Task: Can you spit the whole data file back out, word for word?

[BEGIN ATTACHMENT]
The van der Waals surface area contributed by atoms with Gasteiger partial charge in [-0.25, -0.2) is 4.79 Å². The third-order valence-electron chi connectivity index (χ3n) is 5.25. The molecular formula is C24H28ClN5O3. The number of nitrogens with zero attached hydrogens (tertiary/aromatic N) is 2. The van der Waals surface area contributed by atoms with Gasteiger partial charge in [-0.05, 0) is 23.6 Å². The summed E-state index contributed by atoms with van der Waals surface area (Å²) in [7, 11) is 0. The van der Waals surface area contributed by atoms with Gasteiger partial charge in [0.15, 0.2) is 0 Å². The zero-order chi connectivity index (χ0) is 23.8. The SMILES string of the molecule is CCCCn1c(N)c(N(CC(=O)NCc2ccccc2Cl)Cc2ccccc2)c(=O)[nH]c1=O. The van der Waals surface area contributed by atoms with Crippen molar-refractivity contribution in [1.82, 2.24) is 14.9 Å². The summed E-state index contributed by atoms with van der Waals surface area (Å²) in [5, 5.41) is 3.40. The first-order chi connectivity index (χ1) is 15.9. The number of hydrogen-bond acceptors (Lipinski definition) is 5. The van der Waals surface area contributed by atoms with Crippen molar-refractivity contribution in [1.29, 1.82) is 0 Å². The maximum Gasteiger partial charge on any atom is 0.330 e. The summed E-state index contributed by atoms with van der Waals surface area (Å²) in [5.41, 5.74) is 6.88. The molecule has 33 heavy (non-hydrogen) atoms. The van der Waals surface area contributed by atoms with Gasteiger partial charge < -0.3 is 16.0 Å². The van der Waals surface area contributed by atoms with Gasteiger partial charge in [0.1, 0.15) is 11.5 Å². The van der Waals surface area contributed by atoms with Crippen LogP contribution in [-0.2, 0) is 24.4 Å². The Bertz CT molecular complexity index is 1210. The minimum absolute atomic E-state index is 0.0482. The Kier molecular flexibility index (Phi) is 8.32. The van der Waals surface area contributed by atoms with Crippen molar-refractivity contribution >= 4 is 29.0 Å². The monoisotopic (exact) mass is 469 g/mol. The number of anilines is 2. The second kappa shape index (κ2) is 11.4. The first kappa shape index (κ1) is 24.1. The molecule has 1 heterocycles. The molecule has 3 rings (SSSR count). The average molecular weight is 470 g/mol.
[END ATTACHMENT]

The van der Waals surface area contributed by atoms with Gasteiger partial charge in [-0.25, -0.2) is 4.79 Å². The third-order valence-electron chi connectivity index (χ3n) is 5.25. The molecular formula is C24H28ClN5O3. The number of nitrogens with zero attached hydrogens (tertiary/aromatic N) is 2. The van der Waals surface area contributed by atoms with Gasteiger partial charge in [-0.05, 0) is 23.6 Å². The summed E-state index contributed by atoms with van der Waals surface area (Å²) in [7, 11) is 0. The van der Waals surface area contributed by atoms with Gasteiger partial charge in [0.15, 0.2) is 0 Å². The zero-order chi connectivity index (χ0) is 23.8. The SMILES string of the molecule is CCCCn1c(N)c(N(CC(=O)NCc2ccccc2Cl)Cc2ccccc2)c(=O)[nH]c1=O. The van der Waals surface area contributed by atoms with Crippen molar-refractivity contribution in [1.82, 2.24) is 14.9 Å². The summed E-state index contributed by atoms with van der Waals surface area (Å²) in [5, 5.41) is 3.40. The first-order chi connectivity index (χ1) is 15.9. The number of hydrogen-bond acceptors (Lipinski definition) is 5. The van der Waals surface area contributed by atoms with Crippen molar-refractivity contribution in [1.29, 1.82) is 0 Å². The maximum Gasteiger partial charge on any atom is 0.330 e. The summed E-state index contributed by atoms with van der Waals surface area (Å²) in [5.41, 5.74) is 6.88. The molecule has 33 heavy (non-hydrogen) atoms. The van der Waals surface area contributed by atoms with Gasteiger partial charge < -0.3 is 16.0 Å². The van der Waals surface area contributed by atoms with Gasteiger partial charge in [0.1, 0.15) is 11.5 Å². The van der Waals surface area contributed by atoms with Crippen LogP contribution in [-0.2, 0) is 24.4 Å². The Bertz CT molecular complexity index is 1210. The minimum absolute atomic E-state index is 0.0482. The Kier molecular flexibility index (Phi) is 8.32. The van der Waals surface area contributed by atoms with Crippen molar-refractivity contribution >= 4 is 29.0 Å². The monoisotopic (exact) mass is 469 g/mol. The number of anilines is 2. The second kappa shape index (κ2) is 11.4. The first kappa shape index (κ1) is 24.1. The molecule has 1 heterocycles. The molecule has 3 rings (SSSR count). The average molecular weight is 470 g/mol.